When it comes to war, it is a natural human tendency to identify good guys and bad guys—and sometimes, it is a sensible one. Around the world, there are, and always have been, conflicts in which the preponderance of evil clearly lies on one side: World War II, for example, or the 1994 genocide in Rwanda.
And then, there are conflicts like the one unfolding in Chechnya, where a government, having killed hundreds of thousands of civilians since 1994, is now running an authoritarian police state of the most brutal kind—and the other side is responding by murdering children and commuters.
I had only recently returned from Chechnya when, last week, Chechen insurgents sent two suicide bombers to blow themselves up in the Moscow subway system during the Monday-morning rush hour, killing 39 people. The chilling footage of that carnage brought me back to 2005, when I made a pilgrimage to the site of the massacre at an elementary school in Beslan, Russia. In the aftermath of that tragedy—in which more than 330 people, most of them children, were killed in a storm of explosions—I saw pieces of dried-up human flesh hanging from the walls where a female suicide bomber had blown herself up; I saw notes that parents had written to their murdered children begging forgiveness; and I saw scores of little boys’ blazers, which had belonged to the victims, lying in a stack. Ten months after the bloodbath, one woman, whose apartment faced the school, told me she would never open her windows again. “If I opened them the wind would carry particles of burnt children into my apartment,” she said.
The man believed to have masterminded the Beslan massacre was Chechen rebel leader Doku Umarov. The self-proclaimed “Emir of the Caucasus Emirate,” he is one of the few surviving Chechen chieftains who have fought against the Russians since 1994, when the Kremlin sent troops into the secessionist region, commencing the first of two brutal wars. Russia officially declared the second conflict over last year—but neither side has really stopped fighting. Umarov’s aim is to establish an Islamic caliphate that would be independent from Russia, would be governed by strict sharia law, and would span several republics of Russia’s restive and mostly Muslim North Caucasus. For months now, Umarov has been pledging to attack Russian cities. Days after the Moscow subway bombings, he surfaced to claim credit.
Umarov’s insurgency is not an isolated movement. For years, international jihadists have fought and died in Chechnya, and foreign fighters are believed to run Taliban-style training camps in southern Chechnya’s nearly unassailable mountains. Meanwhile, American troops in Afghanistan say they have faced off against Chechen fighters.
But, if Umarov and his followers are both depraved and dangerous, their nemeses are hardly better. Presiding over Chechnya is a Kremlin-appointed strongman named Ramzan Kadyrov; most Chechens, employing the strained familiarity that subjects often reserve for despots, call him simply Ramzan. I met Ramzan back in 2004, when his father was president of Chechnya. At the time, he was in charge of several thousand armed men responsible for his father’s security. Both Kadyrovs were former separatists who had switched sides in 1999; the Kremlin, which had been looking for a loyal leader to represent its interests in Chechnya, embraced them. (Both Ramzan and the rebels are Muslim.)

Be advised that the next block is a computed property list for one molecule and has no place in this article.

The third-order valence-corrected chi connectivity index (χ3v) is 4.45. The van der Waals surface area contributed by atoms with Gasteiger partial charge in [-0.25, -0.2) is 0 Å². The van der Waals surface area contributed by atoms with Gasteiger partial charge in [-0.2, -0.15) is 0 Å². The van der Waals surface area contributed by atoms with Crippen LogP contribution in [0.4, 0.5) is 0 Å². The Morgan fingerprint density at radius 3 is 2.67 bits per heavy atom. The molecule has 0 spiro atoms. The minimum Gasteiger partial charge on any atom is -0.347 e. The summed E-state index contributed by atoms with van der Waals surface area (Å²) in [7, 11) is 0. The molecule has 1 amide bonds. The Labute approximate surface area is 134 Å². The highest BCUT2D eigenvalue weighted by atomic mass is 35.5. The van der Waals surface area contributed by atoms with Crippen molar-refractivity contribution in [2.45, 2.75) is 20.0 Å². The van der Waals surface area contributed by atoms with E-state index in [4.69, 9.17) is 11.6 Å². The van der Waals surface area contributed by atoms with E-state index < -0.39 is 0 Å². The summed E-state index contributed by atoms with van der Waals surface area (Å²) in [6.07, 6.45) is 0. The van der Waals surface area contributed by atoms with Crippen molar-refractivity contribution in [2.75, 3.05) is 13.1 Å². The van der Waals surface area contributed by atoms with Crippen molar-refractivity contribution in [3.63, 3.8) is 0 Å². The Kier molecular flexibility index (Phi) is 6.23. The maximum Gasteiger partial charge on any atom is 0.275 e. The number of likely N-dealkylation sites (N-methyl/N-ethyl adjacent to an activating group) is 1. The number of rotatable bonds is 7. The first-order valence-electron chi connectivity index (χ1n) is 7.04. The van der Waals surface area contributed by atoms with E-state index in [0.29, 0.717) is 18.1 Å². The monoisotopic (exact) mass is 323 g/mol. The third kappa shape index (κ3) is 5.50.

My interview with Ramzan was scheduled to take place in a gym. When I arrived, the future president was boxing. He boxed for an hour, throwing punches at some guy in the ring, while I and several other Western journalists stood waiting in the sweaty air. Several Chechens had told me that Ramzan and his forces were operating torture pits and secret prisons, like Liberia’s Charles “Chuckie” Taylor Jr., or Iraq’s Qusay Hussein. Specifically, I had been told that Kadyrov occasionally tortured his victims personally, sometimes using them as human punching bags.
“If I had a private prison, I wouldn’t tell you,” Ramzan said, grinning, when he had finally finished sparring and graced us with the promised interview. Was it true that he executed detainees? “Naturally, if they resist, then ...”—he whistled and gave the air a quick double punch—“salaam aleikum!”
A few months after our meeting, a bomb detonated beneath the grandstand from which Ramzan’s father was watching a military parade, killing him. At age 27, Ramzan more or less inherited Chechnya, first as deputy prime minister, then as prime minister. Vladimir Putin appointed Ramzan president when he turned 30, the minimum age required by the Chechen constitution to hold the post.
Now 33, Ramzan rules Chechnya like a warlord-in-chief. On a whim, he creates laws and introduces holidays aimed at bringing the region in line with the practices of an Islamic state. Ignoring Russian law, he has allowed polygamy in Chechnya and mandated that all female civil servants wear headscarves to work. At the same time, he viciously persecutes anyone he suspects of radical Islamism. Ramzan is committed neither to secularism nor to fundamentalist Islam; his prime commitment is to stamping his own authority on every aspect of life in Chechnya. “No one dares peep,” says Ekaterina Sokiryanskaya, a researcher at the Russian human rights group Memorial. “He controls everything: business, culture, what women wear.”